ITIL – Building a Service Catalog in 4 steps, Part 2 of 3
ITIL – Building a Service Catalog in 4 steps, Part 2 of 3
In part one of this blog series, we discussed Step 1 to my first Service Catalog (Get something out there!). In this part, I’d like to share with your our final three steps.
Step 2: Refine the catalog with meaningful information.
Once we had a basic catalog launched with key services, we found our first big issue. Customers started calling us with two important pieces of information: 1) they loved the new site, and 2) they noticed that we forgot a few things. Now I found out that the little ‘favors’ we did for certain customers were no longer just favors, they were service expectations. Many of these were legitimate services that we didn’t document in our first round, but how do we manage all of this? We had to determine how to add/change/remove services and their details from our catalog in an organized fashion.
Believe it or not, this was easier than I expected. Most likely because we already had mature change and release process as well as defined roles for each service. Leveraging our service owners and change management, our Service Catalog was essentially updated on a release schedule, meaning that as we documented new or changed services with our customers, a new release of the catalog was deployed, and of course this was approved by the appropriate change authority.
Like before, here are my notes from this step:
- Define the process for adding, removing, and amending services in our catalog through change and release management
- Leverage our service owners to own the identification, scoping, and updating of services – they will represent service changes in the CAB (Change Advisory Board)
- Since we really don’t have Service Levels agreed yet, let’s get some targets defined with input from the customers so we can use this in our upcoming Service Level Management program
Step 3: Automate where possible to allow customers to perform self-help.
This was probably the biggest eye opener for me. My original plan was to shop for an integrated Service Management tool that offered workflow to support our self-service capabilities and replace our aging ticketing platform. What I found was that we had an in house capability to build a catalog first, without a costly investment – it was SharePoint. Lucky for us, we had a closet SharePoint expert on staff who led the charge here.
The plan was to build the catalog in SharePoint first to work out the bugs, then use that as a blueprint to launch the catalog into a newly selected integrated Service Management tool (I’ll explain more about selecting an integrated Service Management tool in a later blog). This later proved to be a big success for us.
Besides launching a customer view of the catalog, building self-help capability to our portal was one of our most talked about capabilities (according to customer feedback). Our users loved it! Where did we start? Moves – Adds – Changes. Now, customers could request new user set up (or move, or retirement, etc.), by literally filling out an online form that triggered a series of work orders, all of which culminated in a successful transaction. Of course, these had to be verified and approved by the appropriate managers. If there’s one thing our team did to make the Service Catalog a success, it was adding self-help.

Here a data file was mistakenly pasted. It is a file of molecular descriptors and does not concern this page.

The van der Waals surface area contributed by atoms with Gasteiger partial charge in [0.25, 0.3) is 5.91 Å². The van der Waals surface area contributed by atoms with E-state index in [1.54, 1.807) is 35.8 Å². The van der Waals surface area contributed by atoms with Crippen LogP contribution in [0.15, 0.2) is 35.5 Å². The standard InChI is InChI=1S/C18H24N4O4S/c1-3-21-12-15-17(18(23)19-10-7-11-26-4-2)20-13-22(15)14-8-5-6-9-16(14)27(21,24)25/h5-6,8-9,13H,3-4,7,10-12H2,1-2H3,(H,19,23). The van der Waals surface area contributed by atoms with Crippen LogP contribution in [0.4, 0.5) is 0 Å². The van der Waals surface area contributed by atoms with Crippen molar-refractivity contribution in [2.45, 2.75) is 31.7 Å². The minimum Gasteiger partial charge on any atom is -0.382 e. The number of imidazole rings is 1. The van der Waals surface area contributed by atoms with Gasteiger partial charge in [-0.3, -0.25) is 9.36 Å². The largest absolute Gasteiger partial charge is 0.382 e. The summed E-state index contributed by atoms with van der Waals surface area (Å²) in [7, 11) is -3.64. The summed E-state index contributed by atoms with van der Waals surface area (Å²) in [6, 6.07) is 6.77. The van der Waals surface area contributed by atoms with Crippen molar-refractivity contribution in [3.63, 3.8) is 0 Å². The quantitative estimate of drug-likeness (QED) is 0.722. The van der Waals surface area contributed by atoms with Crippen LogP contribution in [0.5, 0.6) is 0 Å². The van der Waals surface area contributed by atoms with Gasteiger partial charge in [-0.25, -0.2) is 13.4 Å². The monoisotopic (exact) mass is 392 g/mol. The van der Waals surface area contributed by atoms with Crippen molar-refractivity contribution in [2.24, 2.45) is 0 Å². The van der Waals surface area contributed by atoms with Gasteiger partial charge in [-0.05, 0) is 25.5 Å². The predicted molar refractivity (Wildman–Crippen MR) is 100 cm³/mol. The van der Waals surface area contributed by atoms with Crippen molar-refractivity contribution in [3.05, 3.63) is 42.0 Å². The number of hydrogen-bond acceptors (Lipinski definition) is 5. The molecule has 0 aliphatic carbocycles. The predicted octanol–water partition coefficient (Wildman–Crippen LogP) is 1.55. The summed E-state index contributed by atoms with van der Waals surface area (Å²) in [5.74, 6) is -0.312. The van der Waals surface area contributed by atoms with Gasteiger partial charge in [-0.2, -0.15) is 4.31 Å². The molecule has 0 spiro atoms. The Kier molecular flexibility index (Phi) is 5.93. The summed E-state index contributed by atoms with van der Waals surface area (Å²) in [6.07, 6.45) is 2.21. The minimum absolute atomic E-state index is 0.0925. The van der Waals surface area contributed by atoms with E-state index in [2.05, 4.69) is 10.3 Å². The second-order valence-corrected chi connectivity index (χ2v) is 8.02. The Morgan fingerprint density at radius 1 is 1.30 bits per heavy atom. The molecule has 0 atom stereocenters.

Some selected notes from this step:
- Get our BA’s involved, we want to make sure there is a process behind the tool (complete with requirements and use-cases)
- Determine the right metrics and reporting functionality we need
- Add the “technical view” to the catalog, information relevant to IT in supplying the services
- Formally link this to the Request Fulfillment process
Step 4: Continually improve, update and modify the catalog contents.
It’s one thing to do a bottom-up approach like we did, but a complete new perspective to start looking at this is from the top down. Our toughest challenge was to understand where these services really fit in the overall portfolio. Some would criticize that we took the wrong approach, but considering the cultural and managerial aspects of this company (we had to move quickly), I feel we did it right. In order to continually improve, we had to look at the overall structure, and how this fit into the organization. Essentially, we built our portfolio from the bottom up.
This phase was iterative, and is still going on today. Our plan was to essentially follow the Deming Approach (Plan, Do, Check, Act) to continually build on the early successes of the Service Catalog Deployment by making appropriate changes that add value to the customer, and make IT a part of the team, not just a group of tech-heads on the first floor.
Part of this phase was the selection and implementation of a full Service Management tool that allowed us to fully integrate and leverage all of our Service Management processes.
Finally, some selected notes from this phase.
- Measure, report and adjust the catalog (i.e. what self-services are customers using?)
- Understand our capabilities then attack Service level Agreements (include OLAs and Underpinning contracts as well)
- Build an IT Service Portfolio that includes services from the catalog, as well as those in the pipeline (we worked with the PMO to do this)
- Continue to integrate processes, and conduct a successful tool implementation
- In the future, look into how we identify and manage costs
Now, we had what we felt was a great foundation in place that we could continually update as services were added or changed. This allowed us to move on to other key processes. Next we’ll finish building our Service Catalog with Step 3 – Take Action. In this third and final blog of this series, I’ll outline what I feel were some of the most critical aspects of this project.
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